So I'm pretty sure the human evolutionary process has stalled (or maybe regressed): The Indian government just shelled out $1.28 million to buy over 1,000 letters and documents that might reveal Gandhi was ... wait for it ... gay. That's right, we apparently are living in a time when a major governing body deemed the million-dollar cover-up of a long-dead icon's possible homosexuality a necessary and justifiable expense.
Of course, the Indian government won't come out (ha!) and say that's why they bought the archive of correspondence between Gandhi and architect Hermann Kallenbach. According to a senior official at the Ministry of Culture in New Delhi, "These (papers) are of huge importance to India to carry out research on the Gandhian view on various things, that is why we decided to purchase them."
Okay, fair enough. Until ...
Until you take a look at a passage from Pulitzer-Prize-winning author Joseph Lelyveld's book Great Soul: Mahatma Gandhi and His Struggle With India, in which Lelyveld describes those "important" papers. Gandhi's words to Kallenbach stand alone as a fairly convincing argument, even without additional author input (explaining that Gandhi left his wife for Kallenbach, for example):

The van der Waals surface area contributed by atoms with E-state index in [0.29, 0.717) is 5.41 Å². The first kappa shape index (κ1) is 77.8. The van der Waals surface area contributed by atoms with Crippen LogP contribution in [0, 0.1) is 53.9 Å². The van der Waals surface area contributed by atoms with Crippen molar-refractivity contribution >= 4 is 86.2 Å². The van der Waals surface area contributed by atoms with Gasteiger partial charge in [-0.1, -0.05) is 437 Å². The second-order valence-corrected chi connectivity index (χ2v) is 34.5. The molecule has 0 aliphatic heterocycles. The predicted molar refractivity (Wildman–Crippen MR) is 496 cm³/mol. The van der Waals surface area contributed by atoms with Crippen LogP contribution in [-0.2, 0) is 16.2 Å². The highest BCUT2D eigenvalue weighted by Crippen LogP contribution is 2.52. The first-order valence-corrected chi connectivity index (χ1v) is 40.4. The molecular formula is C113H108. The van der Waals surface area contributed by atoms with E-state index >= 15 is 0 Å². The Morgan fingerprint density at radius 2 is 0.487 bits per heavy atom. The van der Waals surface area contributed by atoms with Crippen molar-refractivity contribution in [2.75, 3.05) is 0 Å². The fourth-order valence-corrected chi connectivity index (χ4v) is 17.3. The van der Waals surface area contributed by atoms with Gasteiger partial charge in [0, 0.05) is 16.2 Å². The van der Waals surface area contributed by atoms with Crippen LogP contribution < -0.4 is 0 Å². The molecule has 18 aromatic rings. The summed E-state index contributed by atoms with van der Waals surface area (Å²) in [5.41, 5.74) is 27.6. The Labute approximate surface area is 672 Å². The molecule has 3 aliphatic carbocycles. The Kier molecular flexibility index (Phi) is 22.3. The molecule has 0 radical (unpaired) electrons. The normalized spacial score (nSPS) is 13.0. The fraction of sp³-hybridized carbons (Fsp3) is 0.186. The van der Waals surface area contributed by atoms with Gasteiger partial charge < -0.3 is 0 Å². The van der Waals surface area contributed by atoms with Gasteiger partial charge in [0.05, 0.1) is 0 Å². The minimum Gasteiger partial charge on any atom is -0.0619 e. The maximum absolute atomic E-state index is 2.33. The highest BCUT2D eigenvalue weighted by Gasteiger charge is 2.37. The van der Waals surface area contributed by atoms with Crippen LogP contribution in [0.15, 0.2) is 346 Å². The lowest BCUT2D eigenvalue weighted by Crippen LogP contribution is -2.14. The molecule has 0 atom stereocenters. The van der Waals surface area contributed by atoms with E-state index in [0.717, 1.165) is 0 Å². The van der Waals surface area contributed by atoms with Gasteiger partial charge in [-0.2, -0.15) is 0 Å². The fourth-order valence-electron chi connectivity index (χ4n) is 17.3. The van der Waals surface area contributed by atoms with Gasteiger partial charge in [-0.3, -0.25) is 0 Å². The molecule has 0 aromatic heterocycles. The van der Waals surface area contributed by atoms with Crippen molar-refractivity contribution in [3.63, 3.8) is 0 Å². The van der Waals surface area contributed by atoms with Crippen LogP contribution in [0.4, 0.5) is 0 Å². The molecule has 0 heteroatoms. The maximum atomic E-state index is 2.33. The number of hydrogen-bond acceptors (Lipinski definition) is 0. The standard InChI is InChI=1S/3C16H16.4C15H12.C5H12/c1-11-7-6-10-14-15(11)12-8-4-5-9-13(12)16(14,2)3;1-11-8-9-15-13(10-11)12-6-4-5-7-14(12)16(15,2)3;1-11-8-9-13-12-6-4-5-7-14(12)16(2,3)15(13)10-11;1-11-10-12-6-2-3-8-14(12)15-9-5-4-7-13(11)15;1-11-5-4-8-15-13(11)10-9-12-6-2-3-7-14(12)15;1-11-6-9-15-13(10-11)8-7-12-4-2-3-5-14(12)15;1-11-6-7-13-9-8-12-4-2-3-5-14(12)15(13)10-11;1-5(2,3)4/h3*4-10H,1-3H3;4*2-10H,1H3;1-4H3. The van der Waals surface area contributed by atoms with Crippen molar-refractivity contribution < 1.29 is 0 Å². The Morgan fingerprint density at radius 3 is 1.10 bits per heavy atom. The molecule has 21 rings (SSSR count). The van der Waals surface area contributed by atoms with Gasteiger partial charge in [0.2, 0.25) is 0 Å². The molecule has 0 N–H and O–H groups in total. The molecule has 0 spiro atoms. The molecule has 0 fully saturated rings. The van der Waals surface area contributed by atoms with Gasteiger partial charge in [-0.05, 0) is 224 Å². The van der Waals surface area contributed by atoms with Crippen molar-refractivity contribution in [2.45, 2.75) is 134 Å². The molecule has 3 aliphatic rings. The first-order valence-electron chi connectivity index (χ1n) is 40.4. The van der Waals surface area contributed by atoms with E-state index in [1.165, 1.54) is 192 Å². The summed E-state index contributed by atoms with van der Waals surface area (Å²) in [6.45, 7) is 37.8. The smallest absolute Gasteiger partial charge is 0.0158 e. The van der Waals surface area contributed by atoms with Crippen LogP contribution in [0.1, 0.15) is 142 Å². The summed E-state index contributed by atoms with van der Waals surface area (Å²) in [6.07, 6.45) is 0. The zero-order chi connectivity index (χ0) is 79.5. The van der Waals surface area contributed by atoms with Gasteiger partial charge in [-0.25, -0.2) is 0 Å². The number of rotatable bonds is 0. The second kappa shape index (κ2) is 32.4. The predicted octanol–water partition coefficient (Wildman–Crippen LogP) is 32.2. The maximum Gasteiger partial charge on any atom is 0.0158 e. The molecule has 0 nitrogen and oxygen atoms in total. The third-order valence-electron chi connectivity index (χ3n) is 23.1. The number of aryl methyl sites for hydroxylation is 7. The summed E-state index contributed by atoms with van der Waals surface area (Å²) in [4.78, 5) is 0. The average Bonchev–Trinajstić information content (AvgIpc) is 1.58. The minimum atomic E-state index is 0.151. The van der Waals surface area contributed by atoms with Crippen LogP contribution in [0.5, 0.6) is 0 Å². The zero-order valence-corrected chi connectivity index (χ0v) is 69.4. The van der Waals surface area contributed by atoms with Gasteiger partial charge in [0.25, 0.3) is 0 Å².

Your portrait (the only one) stands on my mantelpiece in my bedroom. The mantelpiece is opposite to the bed ... how completely you have taken possession of my body. This is slavery with a vengeance.
He also asked Kallenbach to promise not to "look lustfully upon any woman."
Okay, so Gandhi had a boyfriend. Probably. This is a problem because ... why, exactly? Because Gandhi's message of non-violence is for heterosexuals only? Am I missing something?
Hey, I have a much more cost-effective idea for the Indian government. Why not just go on a hunger strike?
Why do you think anybody would have a problem with Gandhi being gay?
Image via Strt's Photos/Flickr